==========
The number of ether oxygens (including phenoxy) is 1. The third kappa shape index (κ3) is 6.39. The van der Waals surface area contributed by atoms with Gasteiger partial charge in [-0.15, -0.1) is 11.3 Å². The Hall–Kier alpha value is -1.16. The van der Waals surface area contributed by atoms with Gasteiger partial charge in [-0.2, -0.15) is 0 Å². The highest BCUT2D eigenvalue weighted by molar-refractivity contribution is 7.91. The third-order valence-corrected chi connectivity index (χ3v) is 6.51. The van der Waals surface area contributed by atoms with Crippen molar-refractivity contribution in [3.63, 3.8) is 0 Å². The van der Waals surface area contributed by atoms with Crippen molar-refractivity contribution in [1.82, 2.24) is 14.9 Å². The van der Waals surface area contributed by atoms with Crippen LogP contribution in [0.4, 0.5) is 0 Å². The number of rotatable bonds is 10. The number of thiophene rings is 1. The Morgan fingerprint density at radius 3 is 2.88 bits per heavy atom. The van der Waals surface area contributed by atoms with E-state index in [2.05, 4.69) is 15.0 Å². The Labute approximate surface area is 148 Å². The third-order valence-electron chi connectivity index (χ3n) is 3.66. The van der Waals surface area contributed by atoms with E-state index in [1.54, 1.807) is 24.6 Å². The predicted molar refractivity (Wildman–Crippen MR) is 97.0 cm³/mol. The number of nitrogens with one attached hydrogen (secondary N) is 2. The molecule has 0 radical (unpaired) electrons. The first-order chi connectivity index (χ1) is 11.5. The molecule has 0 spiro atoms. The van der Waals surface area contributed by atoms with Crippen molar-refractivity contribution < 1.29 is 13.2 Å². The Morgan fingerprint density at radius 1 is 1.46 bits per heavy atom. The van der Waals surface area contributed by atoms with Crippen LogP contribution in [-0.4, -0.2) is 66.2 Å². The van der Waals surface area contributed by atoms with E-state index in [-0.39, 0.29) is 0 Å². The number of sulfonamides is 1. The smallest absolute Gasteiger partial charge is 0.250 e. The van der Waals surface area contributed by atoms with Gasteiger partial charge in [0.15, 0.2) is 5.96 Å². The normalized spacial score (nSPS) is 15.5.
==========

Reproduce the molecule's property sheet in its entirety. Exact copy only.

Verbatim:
The number of ether oxygens (including phenoxy) is 1. The third kappa shape index (κ3) is 6.39. The van der Waals surface area contributed by atoms with Gasteiger partial charge in [-0.15, -0.1) is 11.3 Å². The Hall–Kier alpha value is -1.16. The van der Waals surface area contributed by atoms with Gasteiger partial charge in [-0.2, -0.15) is 0 Å². The highest BCUT2D eigenvalue weighted by molar-refractivity contribution is 7.91. The third-order valence-corrected chi connectivity index (χ3v) is 6.51. The van der Waals surface area contributed by atoms with Crippen molar-refractivity contribution in [3.63, 3.8) is 0 Å². The van der Waals surface area contributed by atoms with Crippen molar-refractivity contribution in [1.82, 2.24) is 14.9 Å². The van der Waals surface area contributed by atoms with Crippen LogP contribution in [0.4, 0.5) is 0 Å². The number of rotatable bonds is 10. The number of thiophene rings is 1. The Morgan fingerprint density at radius 3 is 2.88 bits per heavy atom. The van der Waals surface area contributed by atoms with E-state index in [2.05, 4.69) is 15.0 Å². The Labute approximate surface area is 148 Å². The third-order valence-electron chi connectivity index (χ3n) is 3.66. The van der Waals surface area contributed by atoms with E-state index in [1.54, 1.807) is 24.6 Å². The predicted molar refractivity (Wildman–Crippen MR) is 97.0 cm³/mol. The number of nitrogens with one attached hydrogen (secondary N) is 2. The molecule has 0 radical (unpaired) electrons. The first-order chi connectivity index (χ1) is 11.5. The molecule has 0 spiro atoms. The van der Waals surface area contributed by atoms with Crippen molar-refractivity contribution < 1.29 is 13.2 Å². The Morgan fingerprint density at radius 1 is 1.46 bits per heavy atom. The van der Waals surface area contributed by atoms with Crippen LogP contribution in [-0.4, -0.2) is 66.2 Å². The van der Waals surface area contributed by atoms with E-state index in [-0.39, 0.29) is 0 Å². The number of sulfonamides is 1. The smallest absolute Gasteiger partial charge is 0.250 e. The van der Waals surface area contributed by atoms with Gasteiger partial charge in [0.15, 0.2) is 5.96 Å². The normalized spacial score (nSPS) is 15.5.